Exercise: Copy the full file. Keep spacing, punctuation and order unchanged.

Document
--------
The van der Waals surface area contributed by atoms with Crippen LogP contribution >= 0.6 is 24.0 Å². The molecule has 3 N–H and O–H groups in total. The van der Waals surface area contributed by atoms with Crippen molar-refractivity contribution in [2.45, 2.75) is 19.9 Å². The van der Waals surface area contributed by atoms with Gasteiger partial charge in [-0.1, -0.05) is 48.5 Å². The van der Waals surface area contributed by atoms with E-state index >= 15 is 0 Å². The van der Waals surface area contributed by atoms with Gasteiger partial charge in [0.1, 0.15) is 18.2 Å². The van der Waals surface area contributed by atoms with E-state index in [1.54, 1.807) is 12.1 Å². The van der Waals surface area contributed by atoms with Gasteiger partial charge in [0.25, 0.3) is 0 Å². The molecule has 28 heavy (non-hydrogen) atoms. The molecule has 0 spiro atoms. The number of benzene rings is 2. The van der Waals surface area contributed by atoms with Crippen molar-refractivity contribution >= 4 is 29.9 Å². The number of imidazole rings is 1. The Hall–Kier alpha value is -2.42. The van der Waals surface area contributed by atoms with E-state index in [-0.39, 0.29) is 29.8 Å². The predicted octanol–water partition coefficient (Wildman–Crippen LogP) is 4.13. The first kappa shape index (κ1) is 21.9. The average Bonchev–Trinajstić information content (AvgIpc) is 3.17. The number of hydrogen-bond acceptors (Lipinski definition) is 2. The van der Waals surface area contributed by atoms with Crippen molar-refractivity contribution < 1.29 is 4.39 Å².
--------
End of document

The van der Waals surface area contributed by atoms with Crippen LogP contribution >= 0.6 is 24.0 Å². The molecule has 3 N–H and O–H groups in total. The van der Waals surface area contributed by atoms with Crippen molar-refractivity contribution in [2.45, 2.75) is 19.9 Å². The van der Waals surface area contributed by atoms with Gasteiger partial charge in [-0.1, -0.05) is 48.5 Å². The van der Waals surface area contributed by atoms with E-state index >= 15 is 0 Å². The van der Waals surface area contributed by atoms with Gasteiger partial charge in [0.1, 0.15) is 18.2 Å². The van der Waals surface area contributed by atoms with E-state index in [1.54, 1.807) is 12.1 Å². The van der Waals surface area contributed by atoms with Gasteiger partial charge in [0.25, 0.3) is 0 Å². The molecule has 28 heavy (non-hydrogen) atoms. The molecule has 0 spiro atoms. The number of benzene rings is 2. The van der Waals surface area contributed by atoms with Crippen molar-refractivity contribution >= 4 is 29.9 Å². The number of imidazole rings is 1. The Hall–Kier alpha value is -2.42. The van der Waals surface area contributed by atoms with E-state index in [-0.39, 0.29) is 29.8 Å². The predicted octanol–water partition coefficient (Wildman–Crippen LogP) is 4.13. The first kappa shape index (κ1) is 21.9. The average Bonchev–Trinajstić information content (AvgIpc) is 3.17. The number of hydrogen-bond acceptors (Lipinski definition) is 2. The van der Waals surface area contributed by atoms with Crippen molar-refractivity contribution < 1.29 is 4.39 Å².